Do you remember “Arsenalisation”? If it was your home, you’d call it redecoration. Lovely murals, words from yesterday’s men to inspire supporters on their way to the ‘New Home Of Football’; a way for the club to make the new gaff feel welcoming and ease the pain of leaving Highbury.
In parts it worked but there was – and remains – one particular problem: how to improve the atmosphere? How to make The Emirates a seething cauldron of noise, off-putting and unwelcoming for opposing players? Supporters groups put forward many initiatives to try and improve things. Banners, singing sections; the efforts continue but struggle at times for many reasons, not least of which is the apathy that the current season has inspired.
The underlying assumption is also wrong. Highbury could be that hostile environment but it too was equally prone to bouts of sheer indifference as a judgement passed on the fare on offer. Regulations and laws which require top flight clubs to be all-seater have been in place since the Taylor Report into the tragic events at Hillsborough was wilfully misinterpreted by the-then Conservative government and football as an industry, was too weak to oppose.
Removing terraces made football grounds safer places but they had become that way in the first place through the actions of generations of supporters, police and a woeful lack of investment by clubs. That action only came about due to the deaths of 96 people through the criminal negligence of South Yorkshire Police speaks volumes about everyone involved.
It happened and the worst fears of all-seater stadia manifested, certainly in English football. Even grounds such as Anfield, fabled for their atmosphere, became libraries. Highbury was that as well at times and having tried most things, the one remaining avenue to explore is safe standing.
English football, the rawness of the Hillsborough inquests still fresh, is not yet ready to invest in that.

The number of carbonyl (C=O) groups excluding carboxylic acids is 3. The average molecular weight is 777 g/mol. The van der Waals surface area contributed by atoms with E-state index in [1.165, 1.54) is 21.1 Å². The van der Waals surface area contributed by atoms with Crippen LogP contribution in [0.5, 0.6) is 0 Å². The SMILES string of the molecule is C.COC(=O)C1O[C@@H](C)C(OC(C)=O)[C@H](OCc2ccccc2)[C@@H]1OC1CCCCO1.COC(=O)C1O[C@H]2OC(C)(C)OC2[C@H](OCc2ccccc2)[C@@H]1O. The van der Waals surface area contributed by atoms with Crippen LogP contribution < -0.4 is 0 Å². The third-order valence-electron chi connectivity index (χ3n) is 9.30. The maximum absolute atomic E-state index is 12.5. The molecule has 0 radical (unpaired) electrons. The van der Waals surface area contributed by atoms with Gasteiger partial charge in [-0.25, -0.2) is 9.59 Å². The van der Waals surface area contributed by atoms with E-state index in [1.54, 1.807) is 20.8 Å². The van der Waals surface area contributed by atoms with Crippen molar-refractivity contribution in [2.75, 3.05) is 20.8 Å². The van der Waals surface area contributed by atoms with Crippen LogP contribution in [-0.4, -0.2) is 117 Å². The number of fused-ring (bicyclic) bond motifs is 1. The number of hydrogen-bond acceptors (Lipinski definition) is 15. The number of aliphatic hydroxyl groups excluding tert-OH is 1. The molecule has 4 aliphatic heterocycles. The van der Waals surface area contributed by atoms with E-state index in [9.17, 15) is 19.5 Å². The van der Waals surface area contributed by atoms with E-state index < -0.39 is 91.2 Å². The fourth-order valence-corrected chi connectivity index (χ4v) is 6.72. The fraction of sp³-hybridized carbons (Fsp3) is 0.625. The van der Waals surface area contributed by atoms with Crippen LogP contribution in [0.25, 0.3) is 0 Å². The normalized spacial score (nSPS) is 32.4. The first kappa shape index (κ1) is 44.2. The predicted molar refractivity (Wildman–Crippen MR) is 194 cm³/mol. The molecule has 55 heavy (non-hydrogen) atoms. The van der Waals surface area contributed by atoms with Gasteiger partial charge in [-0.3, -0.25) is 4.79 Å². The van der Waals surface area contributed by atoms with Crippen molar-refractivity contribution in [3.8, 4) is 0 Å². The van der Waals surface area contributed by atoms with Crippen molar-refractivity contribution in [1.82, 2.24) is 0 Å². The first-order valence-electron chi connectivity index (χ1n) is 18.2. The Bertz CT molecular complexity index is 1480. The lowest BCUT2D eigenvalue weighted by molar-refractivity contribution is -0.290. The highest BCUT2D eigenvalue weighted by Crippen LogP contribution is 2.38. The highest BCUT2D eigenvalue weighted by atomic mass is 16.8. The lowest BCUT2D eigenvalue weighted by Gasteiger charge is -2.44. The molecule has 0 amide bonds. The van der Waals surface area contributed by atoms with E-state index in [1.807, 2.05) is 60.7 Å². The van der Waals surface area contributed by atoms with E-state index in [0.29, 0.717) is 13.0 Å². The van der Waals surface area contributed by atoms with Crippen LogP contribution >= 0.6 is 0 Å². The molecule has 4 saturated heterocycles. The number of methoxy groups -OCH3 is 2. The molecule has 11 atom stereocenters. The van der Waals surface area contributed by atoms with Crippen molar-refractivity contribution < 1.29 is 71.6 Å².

Europe has not been so shy. The most famous example is Dortmund, terracing for 25,000 supporters is in place for domestic matches, proving that it is possible for stadia to operate safely with these areas in place. The English game is not so convinced and despite the encouraging words, I don’t think Arsenal will ever go down the route of reintroducing those areas, even if the government and Premier League sanction them.
Quite simply, Arsenal are too focussed on revenue and with one of the key planks of these areas being affordability as well as generating atmosphere, to rekindle the passion about the game which English grounds lack. In short, if they take this step, either a drop in revenues is accepted or other ticket prices rise to subsidise the introduction of this area.
The latter is a move, I hasten to add, that I believe will lead to resentment over safe standing and one which confirms that the club pays more attention to the pounds than supporters.
From the club’s point of view, the opening of such an area at Celtic is hugely significant.
If it doesn’t sell out, if it doesn’t make money, they aren’t going to be interested. If it works, if it generates atmosphere, then that may give them pause for thought.
But crucially, there needs to be understanding that this isn’t a return to the ‘good old days’ because frankly they could be horrible. What needs to be rekindled is the spirit the terraces generated, the sense of belonging, of community, of togetherness. We felt closer to the club then but that time has gone.
This and future generations of supporters have to develop their own terrace culture when the moment arrives. Pricing will help; football, certainly at Arsenal, continues to price some out of the game, no matter what window dressing initiatives the club introduces.
The reason the likes of Kroenke and Usmanov invest in football is that there is money to be made. Controlling the club, Kroenke has given the direction he wants it to go in and there’s not one shred of evidence from his US franchises that this is going to change or veer tangibly off that course. Only significant increases in broadcast revenues even offer the possibility of changing that and we’re still some way of diminishing matchday revenues to the point where they are insignificant.
But Celtic offers hope that the future isn’t too far away for supporters. A small victory into asserting our presence into the game once more – making our voices heard.